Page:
My fathers live
Inside me, ask: how am I?
Could I use any help? When I strike
and miss they’re there, bringing me
water. My fathers say
there’s a next time. And because
they’re so often right, I
believe them. (97)

Imperfect Tense 
by Melisa Cahnmann-Taylor
Whitepoint Press, 2016
Paper, 120 pages

Carla Drysdale’s chapbook Inheritance covers partly similar terrain. Like Cahnmann-Taylor, she has traveled widely, is married, and has two small children, and as with Imperfect Tense, these various life experiences enter the work. But Drysdale’s poems are much darker—and no wonder, for in this chapbook she explores the shaky inheritance of her parents’ divorce; her stepfather’s sexual abuse; her mother’s retreat into “Valium numbness” (1), first, and then her mother’s abandonment; and her own premarital promiscuity. “It was always worth it,” she writes of her attempts to find momentary fullness. “Even if I was used and rejected” (10).

Inheritance, though, is concerned not only with exposure, but also with understanding and even, perhaps, eventually, forgiveness. Before forgiveness, ideally, would come truthful confrontation, and that is not completely possible. In a wry understatement Drysdale writes, “There are childhood facts I’d like to check, / but the past is unpopular // with my mother” (1)—and therefore, when her mother comes to visit, a breach remains:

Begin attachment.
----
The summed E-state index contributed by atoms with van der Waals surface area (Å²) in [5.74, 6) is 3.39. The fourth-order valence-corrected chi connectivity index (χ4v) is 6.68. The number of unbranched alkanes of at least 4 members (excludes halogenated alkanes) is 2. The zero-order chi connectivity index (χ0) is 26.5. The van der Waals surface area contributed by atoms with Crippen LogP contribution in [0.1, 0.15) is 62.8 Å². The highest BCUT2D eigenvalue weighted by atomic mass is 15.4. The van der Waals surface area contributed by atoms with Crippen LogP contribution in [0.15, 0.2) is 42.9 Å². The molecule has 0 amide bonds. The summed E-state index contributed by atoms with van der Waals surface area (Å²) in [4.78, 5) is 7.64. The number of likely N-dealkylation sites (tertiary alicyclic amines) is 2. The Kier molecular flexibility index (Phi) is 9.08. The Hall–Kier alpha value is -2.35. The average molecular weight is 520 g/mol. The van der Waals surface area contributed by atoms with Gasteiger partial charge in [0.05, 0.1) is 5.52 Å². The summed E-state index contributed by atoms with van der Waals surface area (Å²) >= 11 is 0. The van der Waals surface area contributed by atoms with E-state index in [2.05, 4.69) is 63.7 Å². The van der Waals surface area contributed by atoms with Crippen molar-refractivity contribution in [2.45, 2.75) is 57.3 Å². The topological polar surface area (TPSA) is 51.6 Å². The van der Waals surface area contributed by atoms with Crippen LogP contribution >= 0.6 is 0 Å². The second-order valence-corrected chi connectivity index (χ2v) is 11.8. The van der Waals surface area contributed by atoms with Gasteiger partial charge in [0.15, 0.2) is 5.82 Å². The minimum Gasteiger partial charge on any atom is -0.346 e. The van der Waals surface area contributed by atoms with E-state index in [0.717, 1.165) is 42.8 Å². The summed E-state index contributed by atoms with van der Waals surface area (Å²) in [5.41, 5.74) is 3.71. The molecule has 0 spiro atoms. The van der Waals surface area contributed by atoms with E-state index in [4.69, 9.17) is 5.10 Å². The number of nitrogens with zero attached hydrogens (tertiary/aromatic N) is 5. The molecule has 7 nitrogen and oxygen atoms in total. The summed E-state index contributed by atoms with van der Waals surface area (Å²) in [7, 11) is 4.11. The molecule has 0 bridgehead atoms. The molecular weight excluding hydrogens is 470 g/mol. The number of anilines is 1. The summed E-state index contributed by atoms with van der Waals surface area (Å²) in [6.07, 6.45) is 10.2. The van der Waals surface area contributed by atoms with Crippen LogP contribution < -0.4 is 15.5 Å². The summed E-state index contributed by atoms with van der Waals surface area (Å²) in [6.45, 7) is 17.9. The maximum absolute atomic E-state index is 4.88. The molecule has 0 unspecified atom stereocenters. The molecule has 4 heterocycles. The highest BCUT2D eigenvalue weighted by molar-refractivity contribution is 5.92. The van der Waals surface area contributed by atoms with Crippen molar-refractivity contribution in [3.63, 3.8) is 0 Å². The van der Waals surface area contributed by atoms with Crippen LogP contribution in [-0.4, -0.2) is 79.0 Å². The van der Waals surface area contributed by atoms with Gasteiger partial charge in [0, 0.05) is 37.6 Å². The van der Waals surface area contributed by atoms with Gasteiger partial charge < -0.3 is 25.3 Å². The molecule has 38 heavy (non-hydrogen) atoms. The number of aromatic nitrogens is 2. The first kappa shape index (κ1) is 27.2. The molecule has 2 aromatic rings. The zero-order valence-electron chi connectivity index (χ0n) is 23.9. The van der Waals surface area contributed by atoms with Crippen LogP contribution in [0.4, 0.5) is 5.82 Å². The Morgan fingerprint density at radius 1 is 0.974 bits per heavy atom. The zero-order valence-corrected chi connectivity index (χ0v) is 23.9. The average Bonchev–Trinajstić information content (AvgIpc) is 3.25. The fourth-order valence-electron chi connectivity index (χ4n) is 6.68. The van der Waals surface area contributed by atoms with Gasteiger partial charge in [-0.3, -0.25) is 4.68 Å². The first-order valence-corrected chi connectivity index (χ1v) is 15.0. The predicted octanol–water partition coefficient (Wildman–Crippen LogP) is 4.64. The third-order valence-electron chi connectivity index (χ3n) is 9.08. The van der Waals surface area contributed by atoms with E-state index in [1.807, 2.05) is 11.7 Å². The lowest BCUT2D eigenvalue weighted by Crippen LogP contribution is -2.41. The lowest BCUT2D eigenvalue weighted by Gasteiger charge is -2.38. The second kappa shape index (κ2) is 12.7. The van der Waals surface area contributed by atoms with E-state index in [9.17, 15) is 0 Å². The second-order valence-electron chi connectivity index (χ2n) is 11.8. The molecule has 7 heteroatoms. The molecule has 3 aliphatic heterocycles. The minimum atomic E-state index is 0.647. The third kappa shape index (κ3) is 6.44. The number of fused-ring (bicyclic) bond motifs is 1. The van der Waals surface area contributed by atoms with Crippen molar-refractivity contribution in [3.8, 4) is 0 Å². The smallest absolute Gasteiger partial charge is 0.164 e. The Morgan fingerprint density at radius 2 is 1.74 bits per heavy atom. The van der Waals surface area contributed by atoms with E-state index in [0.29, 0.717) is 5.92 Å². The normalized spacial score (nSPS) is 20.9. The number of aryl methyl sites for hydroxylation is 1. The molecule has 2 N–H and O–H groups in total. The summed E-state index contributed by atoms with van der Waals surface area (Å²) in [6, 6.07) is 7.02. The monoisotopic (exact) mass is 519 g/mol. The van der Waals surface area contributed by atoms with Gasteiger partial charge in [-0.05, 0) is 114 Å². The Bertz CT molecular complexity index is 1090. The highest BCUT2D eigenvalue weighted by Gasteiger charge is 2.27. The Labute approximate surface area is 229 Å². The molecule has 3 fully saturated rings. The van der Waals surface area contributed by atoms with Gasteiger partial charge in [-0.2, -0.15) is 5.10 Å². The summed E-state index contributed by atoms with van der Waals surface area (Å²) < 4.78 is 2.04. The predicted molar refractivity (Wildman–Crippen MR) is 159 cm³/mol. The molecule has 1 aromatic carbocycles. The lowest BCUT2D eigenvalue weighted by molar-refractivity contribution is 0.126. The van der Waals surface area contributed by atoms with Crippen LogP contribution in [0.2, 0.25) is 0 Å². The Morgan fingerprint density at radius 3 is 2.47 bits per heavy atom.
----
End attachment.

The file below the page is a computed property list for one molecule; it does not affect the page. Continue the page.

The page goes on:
I catch my mother
looking at me, into me,
as if the lamp-lit moment itself
could reveal to her
who I am and where I’ve gone.
I pretend not to notice,
turn and rinse another glass. (21)

The father, too, longs for closeness with his daughter, “tries / to recapture lost time, talking to me / about his life and loneliness,” but as she says, “I can’t remember my mother and him / ever being together” (27).

Too much has been lost for complete reconciliation, especially since the parents have visited the poet where she lives in France only “a handful” of times (28). But by the present tense of these poems, as Drysdale writes:

The old sorrow—
the one that won’t go away

has become a blind dog now
its snout resting on its paws.
Rilke said the dragons of fear
really just want our love. (13)

And so, extraordinarily, the poems try to offer love. Addressing the stepfather, Ray, Drysdale adverts to her bitter past—“Back then I was ten. I was your goods. I lost that fight”—but in a beautiful reversal, ends the poem in this way:

Did anyone ever feel sorry for you?
I wish to surrender my right to avenge
for the sake of my children becoming men. (5)

Inheritance ends with Rafael, the poet’s tiny son named for “the healing archangel,” sitting on her lap to look at pictures of her parents and asking, “So gently, so gently,” “’Do you still love them?’” She tells us, “I’m silent, because it’s hard to explain” (28).

by Darla Drysdale
Finishing Line Press, 2016
Paper, 29 pages

Ann Fisher-Wirth’s fourth book of poems is Dream Cabinet (Wings Press 2012). Her other books of poems are Carta Marina, Blue Window, and Five Terraces. With Laura-Gray Street, she coedited the groundbreaking Ecopoetry Anthology (Trinity UP, 2013, 2014). Her current project is a poetry/photography collaboration with Maude Schuyler Clay titled Mississippi. She teaches at the University of Mississippi, where she also directs the Minor in Environmental Studies, and she teaches yoga at Southern Star in Oxford.